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Paul Brown’s Bengals: Pat McInally

July 1, 2009
Cincinnati Bengals Pat McInally 1986 Topps No. 267

Pat McInally Cincinnati Bengals1986 Topps No. 267

As much as Paul Brown sought out physical talent, the legendary football genius also searched for smart players to fill his rosters. The most exemplified player of this practice has to be Pat McInally.

McInally was a receiver out of Harvard, who had the second most receptions in the nation in 1973 and was named an All-American in 1974. However McInnaly was most likely selected by the Cincinnati Bengals with in the fifth round of the 1975 draft because of his perfect score on the Wonderlic Test.

The intelligence test which was developed in the early 1970s  is given to prospective players by the NFL to judge their aptitude for adapting to certain situations.

McInally told in 2006 that he did not think NFL teams put a big emphasis on the test at the time. With seemingly no pressure, he was able to excel on the exam.

“It really did seem like an easy test at the time,” he said. “One of the reasons I did so well is because I didn’t think it mattered. So I think I didn’t feel any pressure at all. It was more of a lark, and that’s when you do your best.

Cincinnati Bengals Pat McInally 1986 Topps No. 267 back

Pat McInally Cincinnati Bengals1986 Topps No. 267 back

“If I took it 100 times I’d probably never do that again.”

It turns out, that the exam may have actually hurt his draft stock with some teams.

“Coaches and front-office guys don’t like extremes one way or the other, but particularly not on the high side,” McInally said.  “I think they think guys who are intelligent will challenge authority too much.”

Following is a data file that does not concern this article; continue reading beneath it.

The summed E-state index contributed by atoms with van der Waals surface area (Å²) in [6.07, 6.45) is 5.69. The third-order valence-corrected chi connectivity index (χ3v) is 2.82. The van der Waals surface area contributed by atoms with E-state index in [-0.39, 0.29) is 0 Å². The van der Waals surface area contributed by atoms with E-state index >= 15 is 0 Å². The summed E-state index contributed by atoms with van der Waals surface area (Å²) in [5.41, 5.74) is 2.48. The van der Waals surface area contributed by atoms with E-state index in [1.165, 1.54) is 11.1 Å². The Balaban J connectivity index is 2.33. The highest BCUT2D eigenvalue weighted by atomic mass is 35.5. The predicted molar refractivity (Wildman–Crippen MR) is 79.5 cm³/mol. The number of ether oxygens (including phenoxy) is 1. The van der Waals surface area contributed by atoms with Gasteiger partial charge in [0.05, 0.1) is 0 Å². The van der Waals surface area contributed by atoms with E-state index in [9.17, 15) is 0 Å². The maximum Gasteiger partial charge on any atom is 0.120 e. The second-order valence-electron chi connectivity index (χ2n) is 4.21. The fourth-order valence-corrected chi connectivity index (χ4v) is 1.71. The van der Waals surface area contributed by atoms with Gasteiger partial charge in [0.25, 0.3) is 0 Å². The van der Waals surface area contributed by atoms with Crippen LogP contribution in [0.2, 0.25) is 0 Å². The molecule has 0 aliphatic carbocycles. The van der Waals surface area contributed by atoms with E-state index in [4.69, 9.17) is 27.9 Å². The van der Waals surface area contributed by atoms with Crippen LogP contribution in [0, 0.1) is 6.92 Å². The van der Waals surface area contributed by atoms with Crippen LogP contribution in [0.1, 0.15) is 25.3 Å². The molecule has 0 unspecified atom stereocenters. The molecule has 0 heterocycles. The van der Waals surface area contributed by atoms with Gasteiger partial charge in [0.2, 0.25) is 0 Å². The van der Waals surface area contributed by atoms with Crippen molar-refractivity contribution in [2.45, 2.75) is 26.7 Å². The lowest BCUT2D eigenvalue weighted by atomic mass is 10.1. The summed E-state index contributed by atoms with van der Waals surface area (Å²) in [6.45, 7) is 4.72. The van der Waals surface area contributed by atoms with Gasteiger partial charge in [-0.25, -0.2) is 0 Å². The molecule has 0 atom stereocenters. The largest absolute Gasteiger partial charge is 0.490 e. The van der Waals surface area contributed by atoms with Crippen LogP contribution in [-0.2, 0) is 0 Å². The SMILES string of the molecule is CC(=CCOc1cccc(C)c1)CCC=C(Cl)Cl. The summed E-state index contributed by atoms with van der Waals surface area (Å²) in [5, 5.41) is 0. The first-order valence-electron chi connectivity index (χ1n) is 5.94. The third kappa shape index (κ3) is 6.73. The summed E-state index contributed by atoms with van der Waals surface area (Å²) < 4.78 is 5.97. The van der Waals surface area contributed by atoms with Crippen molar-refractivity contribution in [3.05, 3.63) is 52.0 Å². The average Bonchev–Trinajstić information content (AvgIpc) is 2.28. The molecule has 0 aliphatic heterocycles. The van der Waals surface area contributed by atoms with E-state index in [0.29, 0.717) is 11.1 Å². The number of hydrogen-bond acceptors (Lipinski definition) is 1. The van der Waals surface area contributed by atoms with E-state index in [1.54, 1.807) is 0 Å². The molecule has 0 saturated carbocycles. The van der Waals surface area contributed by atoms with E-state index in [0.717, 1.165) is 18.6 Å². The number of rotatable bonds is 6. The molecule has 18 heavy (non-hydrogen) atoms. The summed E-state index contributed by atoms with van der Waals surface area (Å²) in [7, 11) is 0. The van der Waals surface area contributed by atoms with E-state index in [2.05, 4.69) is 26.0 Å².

After missing his rookie season because of a broken leg suffered at the hands of the Pittsburgh Steelers in the 1976 College All-Star Game, McInally settled in with the Bengals in the rugid AFC Central Division. He lined up as both a receiver and punter for the Bengals.

1988 Pat McInally Starting Lineup figurine

1988 Pat McInally Starting Lineup figurine

A series of concussions relegated McInally to a full-time punting role by the start of the 1982 season. The previous season, he was selected to the Pro Bowl as a punter. McInally told that he found punting boring and in 1985 he retired.

After retirement, McInally invented the Starting Lineup action figures series and sold the idea to Kenner toy company. While in a toy store, McInally saw many figures like G.I. Joe, but did not see replicas of professional athletes. From 1988 to 2001, the five inch action figurines were produced for star athletes in all four major North American professional sports leagues.

To mark the 10th anniversary of the Starting Lineup series a special edition Pat McInally figuring was produced, which is shown to the left.

2 Comments leave one →
  1. Fay permalink
    March 14, 2010 10:08 pm

    McInally was pure genius. No one has gotten a perfect score on the Wonderlic Test since McInally scored his perfect 50. The closest to date has been Ryan Fitzpatrick, another Harvard Grad, with a score of 49.

  2. richard sodders permalink
    November 9, 2010 1:37 pm

    Have been a bengal fan since they were formed,but untill they get rid of lewis and get a decent caoch,i will never watch them agina.He stinks,how long before the brains to be figure that out??

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